Listening 1 - Final - v3.pdf (178.82 kB)
Listening as Religious Practice (Part One) – Exploring Quantitative Data from an Empirical Study of the Cultural Habits of Music Fans
journal contributionposted on 2015-01-21, 15:11 authored by Clive Marsh, V. S. Roberts
This article explores and reflects upon the role that music consumption may be playing in the flexible field of cultural expression, identity formation, and meaning-making activity in the West, as overt commitment to organised religion continues to decline and prove fragile. Using quantitative data from a 2009–2010 study of 231 music users, the authors locate and analyse the respondents’ declarations about their listening practices in relation to their other socio-cultural habits and life-commitments. The article explores the genres and themes of music listened to, the means by which the music is accessed, the frequency of listening, and the scale and nature of non-musical commitments. The significance of differences between replies of male and female respondents and between replies of self-identified religious and non-religious respondents is also considered. The article concludes that, while listening habits differ only slightly between religious and non-religious respondents, there are differences in three significant respects: music use with respect to political self-expression; access of ‘life-worlds’/the narratives that people live by; the frequency and technological format of listening.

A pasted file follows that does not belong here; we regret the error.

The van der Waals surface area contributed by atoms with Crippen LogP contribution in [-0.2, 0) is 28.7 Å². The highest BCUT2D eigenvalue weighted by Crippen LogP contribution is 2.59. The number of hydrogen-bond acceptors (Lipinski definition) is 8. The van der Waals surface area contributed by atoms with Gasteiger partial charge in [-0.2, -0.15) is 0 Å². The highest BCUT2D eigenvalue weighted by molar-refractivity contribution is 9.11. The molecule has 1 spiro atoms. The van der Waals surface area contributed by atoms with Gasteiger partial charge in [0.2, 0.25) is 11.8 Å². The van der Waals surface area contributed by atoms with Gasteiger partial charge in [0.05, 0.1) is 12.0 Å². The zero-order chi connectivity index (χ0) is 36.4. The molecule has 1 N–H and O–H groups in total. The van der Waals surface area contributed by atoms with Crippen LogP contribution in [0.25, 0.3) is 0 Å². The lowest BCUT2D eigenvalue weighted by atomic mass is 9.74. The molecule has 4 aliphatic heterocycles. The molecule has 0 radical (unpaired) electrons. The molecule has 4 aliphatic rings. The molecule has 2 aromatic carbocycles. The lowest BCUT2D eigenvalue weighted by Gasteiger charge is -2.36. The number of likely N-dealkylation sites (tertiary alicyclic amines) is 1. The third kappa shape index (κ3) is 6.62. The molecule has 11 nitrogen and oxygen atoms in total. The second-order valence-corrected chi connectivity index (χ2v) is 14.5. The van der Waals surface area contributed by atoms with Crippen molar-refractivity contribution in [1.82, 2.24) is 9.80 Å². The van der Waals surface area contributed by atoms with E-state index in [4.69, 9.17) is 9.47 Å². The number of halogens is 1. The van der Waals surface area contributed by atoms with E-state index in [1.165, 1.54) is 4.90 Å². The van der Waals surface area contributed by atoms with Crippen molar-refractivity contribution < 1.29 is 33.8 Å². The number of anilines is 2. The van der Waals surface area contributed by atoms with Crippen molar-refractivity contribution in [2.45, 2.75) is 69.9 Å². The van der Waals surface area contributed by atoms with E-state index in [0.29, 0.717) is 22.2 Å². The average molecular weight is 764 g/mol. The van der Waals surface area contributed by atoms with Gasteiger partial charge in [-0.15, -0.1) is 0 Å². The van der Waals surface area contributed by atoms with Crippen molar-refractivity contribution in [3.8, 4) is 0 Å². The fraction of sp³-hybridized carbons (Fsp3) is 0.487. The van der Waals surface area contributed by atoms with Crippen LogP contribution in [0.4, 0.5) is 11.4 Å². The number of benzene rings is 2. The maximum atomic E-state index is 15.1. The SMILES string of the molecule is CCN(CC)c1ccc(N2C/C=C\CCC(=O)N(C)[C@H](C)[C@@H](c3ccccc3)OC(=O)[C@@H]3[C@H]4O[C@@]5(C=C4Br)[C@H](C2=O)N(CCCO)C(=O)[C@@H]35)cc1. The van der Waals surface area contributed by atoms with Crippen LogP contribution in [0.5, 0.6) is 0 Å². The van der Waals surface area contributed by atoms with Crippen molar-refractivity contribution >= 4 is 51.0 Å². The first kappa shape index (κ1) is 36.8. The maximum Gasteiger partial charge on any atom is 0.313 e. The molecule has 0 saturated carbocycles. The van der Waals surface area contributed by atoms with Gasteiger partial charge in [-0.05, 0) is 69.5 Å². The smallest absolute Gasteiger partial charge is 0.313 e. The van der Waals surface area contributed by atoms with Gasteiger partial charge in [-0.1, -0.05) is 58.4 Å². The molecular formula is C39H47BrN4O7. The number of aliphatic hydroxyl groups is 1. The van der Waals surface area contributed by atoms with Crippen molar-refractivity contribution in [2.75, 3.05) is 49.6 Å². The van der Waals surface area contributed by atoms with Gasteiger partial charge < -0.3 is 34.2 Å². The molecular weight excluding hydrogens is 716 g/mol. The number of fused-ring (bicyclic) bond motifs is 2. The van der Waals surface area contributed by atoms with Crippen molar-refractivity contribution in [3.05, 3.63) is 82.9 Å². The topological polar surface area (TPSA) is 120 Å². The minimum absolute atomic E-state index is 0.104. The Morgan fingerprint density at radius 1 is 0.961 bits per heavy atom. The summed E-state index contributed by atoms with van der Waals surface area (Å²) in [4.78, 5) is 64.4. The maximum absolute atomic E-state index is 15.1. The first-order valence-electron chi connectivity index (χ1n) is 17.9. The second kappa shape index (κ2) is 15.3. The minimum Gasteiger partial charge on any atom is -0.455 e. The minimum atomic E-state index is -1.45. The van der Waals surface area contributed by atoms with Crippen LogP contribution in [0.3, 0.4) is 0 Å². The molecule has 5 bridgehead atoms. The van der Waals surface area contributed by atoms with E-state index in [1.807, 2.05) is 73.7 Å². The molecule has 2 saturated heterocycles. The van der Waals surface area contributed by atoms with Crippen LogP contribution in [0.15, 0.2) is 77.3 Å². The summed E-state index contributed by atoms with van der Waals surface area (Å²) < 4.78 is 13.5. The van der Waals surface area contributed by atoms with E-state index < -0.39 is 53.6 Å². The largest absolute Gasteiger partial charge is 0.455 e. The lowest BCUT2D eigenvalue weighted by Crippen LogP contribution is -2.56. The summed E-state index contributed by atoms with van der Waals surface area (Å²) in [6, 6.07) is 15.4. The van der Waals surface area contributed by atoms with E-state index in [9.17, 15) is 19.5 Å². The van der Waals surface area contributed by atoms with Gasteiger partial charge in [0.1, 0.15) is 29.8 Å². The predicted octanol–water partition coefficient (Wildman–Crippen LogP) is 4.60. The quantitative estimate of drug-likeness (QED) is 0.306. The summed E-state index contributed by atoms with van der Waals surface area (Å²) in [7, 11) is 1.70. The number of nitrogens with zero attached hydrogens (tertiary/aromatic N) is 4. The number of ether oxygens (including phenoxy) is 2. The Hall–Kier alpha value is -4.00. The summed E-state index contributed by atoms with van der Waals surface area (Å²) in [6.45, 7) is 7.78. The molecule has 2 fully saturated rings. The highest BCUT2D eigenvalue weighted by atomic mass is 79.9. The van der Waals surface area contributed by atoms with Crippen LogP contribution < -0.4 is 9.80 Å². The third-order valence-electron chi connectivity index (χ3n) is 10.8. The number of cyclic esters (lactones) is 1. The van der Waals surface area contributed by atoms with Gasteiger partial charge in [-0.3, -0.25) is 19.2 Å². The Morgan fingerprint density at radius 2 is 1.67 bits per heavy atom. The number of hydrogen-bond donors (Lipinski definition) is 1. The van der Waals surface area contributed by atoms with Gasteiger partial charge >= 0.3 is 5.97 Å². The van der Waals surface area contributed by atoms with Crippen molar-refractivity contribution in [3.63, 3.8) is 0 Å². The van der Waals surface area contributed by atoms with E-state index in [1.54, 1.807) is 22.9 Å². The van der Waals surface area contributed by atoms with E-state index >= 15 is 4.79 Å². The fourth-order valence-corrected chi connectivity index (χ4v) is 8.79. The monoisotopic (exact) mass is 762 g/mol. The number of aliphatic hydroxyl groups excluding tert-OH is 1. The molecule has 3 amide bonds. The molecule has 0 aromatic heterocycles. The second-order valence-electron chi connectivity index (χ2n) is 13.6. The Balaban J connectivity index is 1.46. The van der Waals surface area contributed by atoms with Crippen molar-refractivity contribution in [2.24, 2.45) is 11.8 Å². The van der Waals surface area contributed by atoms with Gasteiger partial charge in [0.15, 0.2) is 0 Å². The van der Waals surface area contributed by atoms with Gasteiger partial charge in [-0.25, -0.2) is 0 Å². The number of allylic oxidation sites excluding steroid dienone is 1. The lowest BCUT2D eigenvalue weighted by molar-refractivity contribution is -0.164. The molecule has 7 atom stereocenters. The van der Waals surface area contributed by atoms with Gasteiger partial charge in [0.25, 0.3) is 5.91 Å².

CitationClive Marsh & Vaughan S. Roberts (2015) Listening as Religious Practice (Part One): Exploring Quantitative Data from an Empirical Study of the Cultural Habits of Music Fans, Journal of Contemporary Religion, 30:1, 125-137
Author affiliation/Organisation/COLLEGE OF SOCIAL SCIENCE/Institute of Lifelong Learning
- AM (Accepted Manuscript)